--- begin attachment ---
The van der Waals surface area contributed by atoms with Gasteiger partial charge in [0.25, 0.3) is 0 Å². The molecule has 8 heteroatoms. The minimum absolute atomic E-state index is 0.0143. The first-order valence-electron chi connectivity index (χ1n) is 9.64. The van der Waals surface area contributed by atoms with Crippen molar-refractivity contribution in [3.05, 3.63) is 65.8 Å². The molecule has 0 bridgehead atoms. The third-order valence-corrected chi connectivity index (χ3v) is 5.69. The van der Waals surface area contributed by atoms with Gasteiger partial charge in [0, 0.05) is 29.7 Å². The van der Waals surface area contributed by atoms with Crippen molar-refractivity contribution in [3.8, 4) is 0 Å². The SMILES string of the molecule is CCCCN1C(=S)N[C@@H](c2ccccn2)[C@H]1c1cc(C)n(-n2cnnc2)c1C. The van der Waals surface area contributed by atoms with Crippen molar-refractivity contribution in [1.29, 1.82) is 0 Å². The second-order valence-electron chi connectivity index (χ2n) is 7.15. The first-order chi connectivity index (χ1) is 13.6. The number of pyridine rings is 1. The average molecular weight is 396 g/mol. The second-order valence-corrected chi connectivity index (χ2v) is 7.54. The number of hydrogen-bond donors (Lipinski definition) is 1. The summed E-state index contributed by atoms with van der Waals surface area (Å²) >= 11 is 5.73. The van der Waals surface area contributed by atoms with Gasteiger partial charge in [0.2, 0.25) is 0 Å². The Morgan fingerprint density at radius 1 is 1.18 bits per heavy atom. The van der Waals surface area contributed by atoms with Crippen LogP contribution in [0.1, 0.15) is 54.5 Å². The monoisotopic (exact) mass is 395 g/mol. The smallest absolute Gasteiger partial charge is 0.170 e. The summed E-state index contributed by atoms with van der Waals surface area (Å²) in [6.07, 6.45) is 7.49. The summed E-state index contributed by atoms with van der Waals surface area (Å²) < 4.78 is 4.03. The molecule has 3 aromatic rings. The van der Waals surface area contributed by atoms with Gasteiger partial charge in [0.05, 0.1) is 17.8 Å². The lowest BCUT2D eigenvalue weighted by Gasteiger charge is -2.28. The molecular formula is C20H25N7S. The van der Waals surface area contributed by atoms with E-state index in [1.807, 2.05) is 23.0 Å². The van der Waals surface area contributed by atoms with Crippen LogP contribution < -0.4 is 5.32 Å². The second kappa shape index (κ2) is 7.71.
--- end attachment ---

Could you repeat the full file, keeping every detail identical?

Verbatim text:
The van der Waals surface area contributed by atoms with Gasteiger partial charge in [0.25, 0.3) is 0 Å². The molecule has 8 heteroatoms. The minimum absolute atomic E-state index is 0.0143. The first-order valence-electron chi connectivity index (χ1n) is 9.64. The van der Waals surface area contributed by atoms with Crippen molar-refractivity contribution in [3.05, 3.63) is 65.8 Å². The molecule has 0 bridgehead atoms. The third-order valence-corrected chi connectivity index (χ3v) is 5.69. The van der Waals surface area contributed by atoms with Gasteiger partial charge in [0, 0.05) is 29.7 Å². The van der Waals surface area contributed by atoms with Crippen molar-refractivity contribution in [3.8, 4) is 0 Å². The SMILES string of the molecule is CCCCN1C(=S)N[C@@H](c2ccccn2)[C@H]1c1cc(C)n(-n2cnnc2)c1C. The van der Waals surface area contributed by atoms with Crippen molar-refractivity contribution in [1.29, 1.82) is 0 Å². The second-order valence-electron chi connectivity index (χ2n) is 7.15. The first-order chi connectivity index (χ1) is 13.6. The number of pyridine rings is 1. The average molecular weight is 396 g/mol. The second-order valence-corrected chi connectivity index (χ2v) is 7.54. The number of hydrogen-bond donors (Lipinski definition) is 1. The summed E-state index contributed by atoms with van der Waals surface area (Å²) >= 11 is 5.73. The van der Waals surface area contributed by atoms with Gasteiger partial charge in [0.2, 0.25) is 0 Å². The Morgan fingerprint density at radius 1 is 1.18 bits per heavy atom. The van der Waals surface area contributed by atoms with Crippen LogP contribution in [0.1, 0.15) is 54.5 Å². The monoisotopic (exact) mass is 395 g/mol. The smallest absolute Gasteiger partial charge is 0.170 e. The summed E-state index contributed by atoms with van der Waals surface area (Å²) in [6.07, 6.45) is 7.49. The summed E-state index contributed by atoms with van der Waals surface area (Å²) < 4.78 is 4.03. The molecule has 3 aromatic rings. The van der Waals surface area contributed by atoms with Gasteiger partial charge in [0.05, 0.1) is 17.8 Å². The lowest BCUT2D eigenvalue weighted by Gasteiger charge is -2.28. The molecular formula is C20H25N7S. The van der Waals surface area contributed by atoms with E-state index in [1.807, 2.05) is 23.0 Å². The van der Waals surface area contributed by atoms with Crippen LogP contribution < -0.4 is 5.32 Å². The second kappa shape index (κ2) is 7.71.